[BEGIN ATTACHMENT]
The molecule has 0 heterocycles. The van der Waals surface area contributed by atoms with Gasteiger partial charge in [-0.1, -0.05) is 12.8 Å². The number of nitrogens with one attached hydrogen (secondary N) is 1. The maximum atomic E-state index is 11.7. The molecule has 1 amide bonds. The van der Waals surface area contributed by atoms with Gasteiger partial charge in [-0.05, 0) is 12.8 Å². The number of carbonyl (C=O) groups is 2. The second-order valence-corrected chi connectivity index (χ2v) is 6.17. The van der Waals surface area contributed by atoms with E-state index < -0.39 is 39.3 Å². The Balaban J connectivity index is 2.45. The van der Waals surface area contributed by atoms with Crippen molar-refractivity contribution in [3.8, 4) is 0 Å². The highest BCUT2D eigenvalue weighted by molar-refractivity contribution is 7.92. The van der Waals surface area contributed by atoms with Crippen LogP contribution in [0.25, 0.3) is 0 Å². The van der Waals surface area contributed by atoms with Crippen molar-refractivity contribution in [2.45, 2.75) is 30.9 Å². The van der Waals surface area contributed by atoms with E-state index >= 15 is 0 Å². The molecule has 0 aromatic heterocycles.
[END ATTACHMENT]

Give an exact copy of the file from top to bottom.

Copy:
The molecule has 0 heterocycles. The van der Waals surface area contributed by atoms with Gasteiger partial charge in [-0.1, -0.05) is 12.8 Å². The number of nitrogens with one attached hydrogen (secondary N) is 1. The maximum atomic E-state index is 11.7. The molecule has 1 amide bonds. The van der Waals surface area contributed by atoms with Gasteiger partial charge in [-0.05, 0) is 12.8 Å². The number of carbonyl (C=O) groups is 2. The second-order valence-corrected chi connectivity index (χ2v) is 6.17. The van der Waals surface area contributed by atoms with E-state index < -0.39 is 39.3 Å². The Balaban J connectivity index is 2.45. The van der Waals surface area contributed by atoms with Crippen molar-refractivity contribution in [3.8, 4) is 0 Å². The highest BCUT2D eigenvalue weighted by molar-refractivity contribution is 7.92. The van der Waals surface area contributed by atoms with Crippen LogP contribution in [0.25, 0.3) is 0 Å². The van der Waals surface area contributed by atoms with Crippen molar-refractivity contribution in [2.45, 2.75) is 30.9 Å². The van der Waals surface area contributed by atoms with E-state index >= 15 is 0 Å². The molecule has 0 aromatic heterocycles.